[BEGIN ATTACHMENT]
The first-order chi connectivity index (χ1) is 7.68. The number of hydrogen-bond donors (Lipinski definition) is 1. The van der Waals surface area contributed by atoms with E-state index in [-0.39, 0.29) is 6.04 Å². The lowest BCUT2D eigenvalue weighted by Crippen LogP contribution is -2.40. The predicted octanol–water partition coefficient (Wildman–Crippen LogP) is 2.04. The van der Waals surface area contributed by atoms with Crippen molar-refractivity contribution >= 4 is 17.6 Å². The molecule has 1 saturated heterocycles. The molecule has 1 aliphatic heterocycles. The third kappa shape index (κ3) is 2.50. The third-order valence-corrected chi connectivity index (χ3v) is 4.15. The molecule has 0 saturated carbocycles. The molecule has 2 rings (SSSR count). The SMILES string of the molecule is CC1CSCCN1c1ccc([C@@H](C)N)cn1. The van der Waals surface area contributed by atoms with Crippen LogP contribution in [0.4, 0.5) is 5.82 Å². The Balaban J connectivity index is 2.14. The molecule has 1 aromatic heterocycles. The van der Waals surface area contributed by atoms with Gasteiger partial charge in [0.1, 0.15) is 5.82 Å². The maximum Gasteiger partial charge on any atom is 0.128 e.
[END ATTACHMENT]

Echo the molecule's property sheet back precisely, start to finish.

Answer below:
The first-order chi connectivity index (χ1) is 7.68. The number of hydrogen-bond donors (Lipinski definition) is 1. The van der Waals surface area contributed by atoms with E-state index in [-0.39, 0.29) is 6.04 Å². The lowest BCUT2D eigenvalue weighted by Crippen LogP contribution is -2.40. The predicted octanol–water partition coefficient (Wildman–Crippen LogP) is 2.04. The van der Waals surface area contributed by atoms with Crippen molar-refractivity contribution >= 4 is 17.6 Å². The molecule has 1 saturated heterocycles. The molecule has 1 aliphatic heterocycles. The third kappa shape index (κ3) is 2.50. The third-order valence-corrected chi connectivity index (χ3v) is 4.15. The molecule has 0 saturated carbocycles. The molecule has 2 rings (SSSR count). The SMILES string of the molecule is CC1CSCCN1c1ccc([C@@H](C)N)cn1. The van der Waals surface area contributed by atoms with Crippen LogP contribution in [0.4, 0.5) is 5.82 Å². The Balaban J connectivity index is 2.14. The molecule has 1 aromatic heterocycles. The van der Waals surface area contributed by atoms with Gasteiger partial charge in [0.1, 0.15) is 5.82 Å². The maximum Gasteiger partial charge on any atom is 0.128 e.